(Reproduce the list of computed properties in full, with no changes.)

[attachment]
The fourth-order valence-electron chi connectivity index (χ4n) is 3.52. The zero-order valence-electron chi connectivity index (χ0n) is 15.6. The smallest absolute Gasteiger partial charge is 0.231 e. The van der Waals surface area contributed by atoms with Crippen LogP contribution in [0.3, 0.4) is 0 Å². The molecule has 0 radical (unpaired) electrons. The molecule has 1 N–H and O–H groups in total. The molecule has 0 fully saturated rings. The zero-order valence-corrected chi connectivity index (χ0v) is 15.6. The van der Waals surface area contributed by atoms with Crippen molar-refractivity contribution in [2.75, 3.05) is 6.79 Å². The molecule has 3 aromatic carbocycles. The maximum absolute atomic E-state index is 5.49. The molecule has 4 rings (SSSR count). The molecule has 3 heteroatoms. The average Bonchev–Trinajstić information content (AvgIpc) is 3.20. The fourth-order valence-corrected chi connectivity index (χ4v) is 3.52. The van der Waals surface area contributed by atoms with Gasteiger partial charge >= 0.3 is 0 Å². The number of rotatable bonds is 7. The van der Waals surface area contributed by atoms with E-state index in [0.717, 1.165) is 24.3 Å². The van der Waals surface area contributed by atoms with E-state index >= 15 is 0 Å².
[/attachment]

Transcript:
The fourth-order valence-electron chi connectivity index (χ4n) is 3.52. The zero-order valence-electron chi connectivity index (χ0n) is 15.6. The smallest absolute Gasteiger partial charge is 0.231 e. The van der Waals surface area contributed by atoms with Crippen LogP contribution in [0.3, 0.4) is 0 Å². The molecule has 0 radical (unpaired) electrons. The molecule has 1 N–H and O–H groups in total. The molecule has 0 fully saturated rings. The zero-order valence-corrected chi connectivity index (χ0v) is 15.6. The van der Waals surface area contributed by atoms with Crippen molar-refractivity contribution in [2.75, 3.05) is 6.79 Å². The molecule has 3 aromatic carbocycles. The maximum absolute atomic E-state index is 5.49. The molecule has 4 rings (SSSR count). The molecule has 3 heteroatoms. The average Bonchev–Trinajstić information content (AvgIpc) is 3.20. The fourth-order valence-corrected chi connectivity index (χ4v) is 3.52. The van der Waals surface area contributed by atoms with Gasteiger partial charge >= 0.3 is 0 Å². The number of rotatable bonds is 7. The van der Waals surface area contributed by atoms with E-state index in [0.717, 1.165) is 24.3 Å². The van der Waals surface area contributed by atoms with E-state index >= 15 is 0 Å².